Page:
As many of you know, I have been at this for a while. So from my back pages comes this.
Early on, we watched every byte of the program executable and managed the executables at the register level. If one section of the program was too long, we would allocate a new pseudo-register and code in the new section. In addition, we really did manage down to how a binary bit field would be declared and how to and or or against the bits.
Later when COBOL and that generation of languages came to be, we argued how to use the search and searchall subroutines, self-defining datatypes, and using the built-in sorting or writing your own bubble sort. There were intense arguments as to what was faster and cleaner.
In the next generation of code, we were told not to worry about the efficiency of the code. The folks who paid us understood that developer costs were the most costly so who cared how you wrote it just get it done and if it was slow hardware was cheap compared to developer time so they just bought more memory, disk, etc. That lasted a while and then it started to catch up to them and the cost for hardware was very high.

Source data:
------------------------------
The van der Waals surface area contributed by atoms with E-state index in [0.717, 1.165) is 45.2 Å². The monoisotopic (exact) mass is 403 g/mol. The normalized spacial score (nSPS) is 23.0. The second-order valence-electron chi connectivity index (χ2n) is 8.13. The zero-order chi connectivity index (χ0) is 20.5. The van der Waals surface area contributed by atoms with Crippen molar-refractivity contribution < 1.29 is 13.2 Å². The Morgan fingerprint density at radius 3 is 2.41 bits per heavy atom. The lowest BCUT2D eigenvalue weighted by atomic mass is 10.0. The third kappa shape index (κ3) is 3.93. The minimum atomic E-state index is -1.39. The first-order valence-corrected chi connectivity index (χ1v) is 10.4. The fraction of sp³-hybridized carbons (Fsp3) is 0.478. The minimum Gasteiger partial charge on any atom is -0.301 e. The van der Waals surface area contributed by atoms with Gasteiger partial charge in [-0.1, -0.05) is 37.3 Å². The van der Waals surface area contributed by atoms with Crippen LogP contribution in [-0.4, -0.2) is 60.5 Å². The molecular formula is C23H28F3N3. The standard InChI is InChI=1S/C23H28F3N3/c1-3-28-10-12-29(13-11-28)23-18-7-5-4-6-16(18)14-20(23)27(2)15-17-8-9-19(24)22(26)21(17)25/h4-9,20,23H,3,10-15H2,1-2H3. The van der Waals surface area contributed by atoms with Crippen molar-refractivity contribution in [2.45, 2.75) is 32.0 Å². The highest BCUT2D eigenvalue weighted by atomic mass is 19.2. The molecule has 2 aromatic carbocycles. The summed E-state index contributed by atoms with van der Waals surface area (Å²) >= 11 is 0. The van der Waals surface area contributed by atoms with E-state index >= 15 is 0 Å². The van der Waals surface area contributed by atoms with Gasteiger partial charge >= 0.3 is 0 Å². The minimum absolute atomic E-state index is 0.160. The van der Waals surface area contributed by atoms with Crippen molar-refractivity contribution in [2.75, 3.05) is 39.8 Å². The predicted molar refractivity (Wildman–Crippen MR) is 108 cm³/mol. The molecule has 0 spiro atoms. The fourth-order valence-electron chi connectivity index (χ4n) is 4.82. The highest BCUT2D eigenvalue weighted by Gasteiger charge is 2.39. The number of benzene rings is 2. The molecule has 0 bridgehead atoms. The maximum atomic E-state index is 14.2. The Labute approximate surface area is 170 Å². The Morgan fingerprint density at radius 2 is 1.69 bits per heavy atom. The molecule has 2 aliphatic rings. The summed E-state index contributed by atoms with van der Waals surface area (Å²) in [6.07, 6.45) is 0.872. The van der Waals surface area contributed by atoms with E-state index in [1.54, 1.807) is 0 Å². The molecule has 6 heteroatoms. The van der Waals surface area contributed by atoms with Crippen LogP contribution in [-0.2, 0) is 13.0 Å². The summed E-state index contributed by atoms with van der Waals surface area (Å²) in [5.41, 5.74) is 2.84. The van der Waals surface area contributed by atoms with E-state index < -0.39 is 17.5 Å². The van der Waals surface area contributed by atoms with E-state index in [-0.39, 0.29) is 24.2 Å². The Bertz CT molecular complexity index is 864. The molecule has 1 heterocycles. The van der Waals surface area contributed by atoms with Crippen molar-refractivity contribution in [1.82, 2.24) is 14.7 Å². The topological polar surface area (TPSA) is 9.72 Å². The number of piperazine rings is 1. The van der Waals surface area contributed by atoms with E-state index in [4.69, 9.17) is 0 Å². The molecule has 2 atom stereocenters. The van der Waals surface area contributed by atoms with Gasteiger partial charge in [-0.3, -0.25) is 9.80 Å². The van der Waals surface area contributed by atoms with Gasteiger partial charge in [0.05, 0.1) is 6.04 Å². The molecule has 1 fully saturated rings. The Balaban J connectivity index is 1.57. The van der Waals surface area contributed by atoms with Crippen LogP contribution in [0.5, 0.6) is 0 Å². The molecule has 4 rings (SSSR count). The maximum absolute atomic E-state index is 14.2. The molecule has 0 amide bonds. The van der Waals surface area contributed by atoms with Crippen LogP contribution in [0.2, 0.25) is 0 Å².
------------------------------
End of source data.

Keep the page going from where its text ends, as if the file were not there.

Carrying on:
Soon the efficiency in the backend became an issue and the RDBMs became king. With indices, being managed internal to efficient firmware and the ability to multiprocess on the backend the industry was able to regain some of the lost efficiency.
However, the need for IT processing has exponentially increased over time, and it continues to grow more rapidly them we imagine. With data growing exponentially and the need or desire for that data increasing almost as fast as the mass of data increases we find that efficiencies need to be captured anywhere we can find them.
I really do like the idea of reuse as mentioned earlier. However, elegant code and reuse is only useful to the developer. There are times is will be sacrificed for the needs of throughput the user demands. This is the tradeoff. We can be elegant if it is efficient. Elegance matters some time only to the developer. Speed and efficiency matters at all times to the user.
Therefore, the pendulum has swung again to the efficiencies, and we are again to understand that this is an art, and a science but we need to be quick about it.
Not all gray hairs are Dinosaurs!